If you’re a dentist, you undoubtedly have a dental marketing strategy for attracting people to your practice. For many dentists, however, that plan may not deal with what to do when someone calls the office for the first time. We recently got a chance to speak with Daniel A. Bobrow, MBA, about why it’s so important to make sure your dental staff is equipped to handle first-time callers successfully.
The Missing Piece in Marketing
Daniel is president of AIM Dental Marketing, which helps dentists build their practice with a focus on patient value. He said that they have been helping grow dental clients and practices since 1989 by providing web-based marketing, public relations, direct mail and cause marketing.
By tracking phone calls, they eventually discovered a new piece to the puzzle: “Our company helps get our clients’ phones to ring through various marketing programs, but what happens after the phone rings is just as important,” explains Bobrow. “We found that most dental teams need coaching on how to connect with first-time callers.” They had the ability; they just needed training.
“We considered this a matter of enlightened self-interest for us to offer this service,” explains Bobrow, “Because then people are happier with the results of the programs we set up for them.” The company first started this new endeavor about 4 years ago, but the website and service, Practice Perfection, was officially launched late this year.
Connecting With Potential Patients
He shared with us some tips on what to look for and how to make sure your practice is ready to connect with new callers.
1Dental: With the newer focus of helping dental team members connect with callers, what would you tell a dentist who really has not even thought of that before?
Bobrow: That it’s very important, and the way to gauge that is to listen to your own team handling calls from first-time telephone callers. I think it’s important to make the distinction, because if they listen to their team talking to people with whom they already have a relationship, they may believe –and it may, in fact, be the case – that they’re doing just fine with those kinds of calls. They already have a relationship. They’ve already met the person. I’m talking specifically about the first-time callers that don’t know anything about the practice, may be skeptical, may be looking for an emotional connection. But nobody ever asks for an emotional connection. They’re more likely to ask, “How much does a crown cost?” And that will often trigger a bunch of assumptions on the part of the call handler that this is a price shopper or in some way a low-quality caller that they should try to get rid of instead of try to connect with.
1Dental: So if a dentist recognizes something like that, they’ve been listening to their team handle calls, what would you suggest as the next step?
Bobrow: That they get some training. I mean, it may sound self-serving, but we offer a program, which is a 2-CD set and a workbook called The Art of First Impressions. But what they specifically want to listen for is the quality of the greeting and how well the call handler succeeds at the following 4 things:
- Do they establish rapport?
- Do they convey empathy?
- Do they exude enthusiasm?
- Do they ask the right questions in the right way at the right time?
If not, call us… typically the practice owner doesn’t know what to listen for. They might think that the team is doing a fine job. They might themselves think that somebody who calls to ask about the price of a crown or if you’re in their insurance plan or if they’re seeking a second opinion, that you should get rid of them because they’re a waste of time. That’s a self-fulfilling prophecy, because when you label something or someone as undesirable, then the quality of your communication suffers, and so you make them undesirable.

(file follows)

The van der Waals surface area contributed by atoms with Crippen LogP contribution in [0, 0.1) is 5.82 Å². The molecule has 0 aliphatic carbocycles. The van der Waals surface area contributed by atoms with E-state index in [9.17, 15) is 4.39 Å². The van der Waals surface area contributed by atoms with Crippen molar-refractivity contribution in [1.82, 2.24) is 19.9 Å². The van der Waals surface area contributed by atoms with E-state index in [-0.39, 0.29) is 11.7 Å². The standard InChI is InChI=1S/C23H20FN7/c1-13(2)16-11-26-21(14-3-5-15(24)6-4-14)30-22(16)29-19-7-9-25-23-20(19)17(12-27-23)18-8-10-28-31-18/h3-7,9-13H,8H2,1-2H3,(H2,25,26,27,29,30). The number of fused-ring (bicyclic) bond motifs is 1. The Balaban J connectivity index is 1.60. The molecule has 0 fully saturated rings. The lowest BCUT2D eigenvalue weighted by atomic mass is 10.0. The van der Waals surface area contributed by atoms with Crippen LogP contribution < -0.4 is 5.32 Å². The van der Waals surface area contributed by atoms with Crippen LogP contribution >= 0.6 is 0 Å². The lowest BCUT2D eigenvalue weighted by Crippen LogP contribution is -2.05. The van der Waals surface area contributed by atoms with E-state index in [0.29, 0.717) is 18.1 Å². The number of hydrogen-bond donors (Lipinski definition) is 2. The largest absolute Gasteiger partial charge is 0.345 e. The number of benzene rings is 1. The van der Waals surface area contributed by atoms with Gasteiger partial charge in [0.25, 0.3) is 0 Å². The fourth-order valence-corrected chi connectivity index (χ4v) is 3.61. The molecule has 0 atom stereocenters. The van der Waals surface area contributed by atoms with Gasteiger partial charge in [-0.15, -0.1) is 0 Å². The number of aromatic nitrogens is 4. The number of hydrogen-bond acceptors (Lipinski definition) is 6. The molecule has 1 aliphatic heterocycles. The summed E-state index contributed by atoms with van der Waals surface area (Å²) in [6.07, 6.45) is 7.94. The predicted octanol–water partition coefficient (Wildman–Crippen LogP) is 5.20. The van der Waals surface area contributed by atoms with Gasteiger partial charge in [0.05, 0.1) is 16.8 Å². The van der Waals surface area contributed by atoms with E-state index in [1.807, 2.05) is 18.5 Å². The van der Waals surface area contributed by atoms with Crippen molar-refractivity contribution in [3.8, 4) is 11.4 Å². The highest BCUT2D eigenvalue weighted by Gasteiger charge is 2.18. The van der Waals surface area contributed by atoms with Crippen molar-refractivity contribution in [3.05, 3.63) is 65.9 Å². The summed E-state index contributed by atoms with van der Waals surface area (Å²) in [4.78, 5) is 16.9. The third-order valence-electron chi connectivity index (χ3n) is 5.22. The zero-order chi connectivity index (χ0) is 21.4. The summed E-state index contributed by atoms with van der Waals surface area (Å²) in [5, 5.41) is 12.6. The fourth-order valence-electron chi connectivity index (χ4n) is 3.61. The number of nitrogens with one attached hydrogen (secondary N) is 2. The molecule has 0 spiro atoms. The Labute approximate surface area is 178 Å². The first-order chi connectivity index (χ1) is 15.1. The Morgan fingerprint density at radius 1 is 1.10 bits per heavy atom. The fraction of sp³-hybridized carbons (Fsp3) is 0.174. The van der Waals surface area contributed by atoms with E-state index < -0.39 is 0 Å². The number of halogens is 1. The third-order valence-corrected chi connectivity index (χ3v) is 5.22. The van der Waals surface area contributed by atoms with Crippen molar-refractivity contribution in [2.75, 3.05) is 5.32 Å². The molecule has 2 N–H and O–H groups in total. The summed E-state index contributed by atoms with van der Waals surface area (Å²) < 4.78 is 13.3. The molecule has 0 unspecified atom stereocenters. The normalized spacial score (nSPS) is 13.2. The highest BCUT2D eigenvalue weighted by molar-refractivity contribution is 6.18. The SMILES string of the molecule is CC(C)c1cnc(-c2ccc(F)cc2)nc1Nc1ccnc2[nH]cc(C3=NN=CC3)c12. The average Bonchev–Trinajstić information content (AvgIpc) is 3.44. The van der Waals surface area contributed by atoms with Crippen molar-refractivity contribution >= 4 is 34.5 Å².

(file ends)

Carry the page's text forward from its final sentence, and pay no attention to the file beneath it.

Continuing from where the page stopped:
1Dental: What is one thing a receptionist could say to someone who calls asking about, for example, the cost of a crown in order to connect with them rather than dismiss them?
Bobrow: “I can help you with that. My name is Danny, with whom am I speaking?” [Then,] “Hannah, there are many types of crowns, and even some rather cost-effective alternatives to crowns. Do you mind if I ask you a few questions to see if we can narrow the field of options a bit for you?”
From there, it’s simply a matter of overwhelming them with info (giving them so much info they’re sorry they asked for any!) and always offering a no-cost opportunity for them to come in, be examined and determine exactly what is best for them.
Many people avoid the dentist based on expensive costs, fear of pain and a host of other reasons. When someone actually takes the plunge to call your dental office, he or she may be one short answer away from not going to a dentist at all, or at least finding someone else who will better meet their needs.
“You can invest a lot of money in marketing strategies to get the phone to ring,” Bobrow adds, “But if you’re not ready to convert those calls, then you’re wasting your money.”
Do you have a strategy for when someone calls your office for the first time? What is your typical response when someone appears to be just comparing prices?
Cancel my policy as my dentist is not covered by you. Gary Saunders…10-9-12
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Conveying empathy is definitely a very important aspect. If you don’t, some other office will, and it will be hard not to lose business.
Agree with the suggestion to qualify the question – many times the patient is simply fixating on what they know: price, yet there are other elements they are concerned with as well and simply may not realize it. The concept of *true cost is misunderstood many times.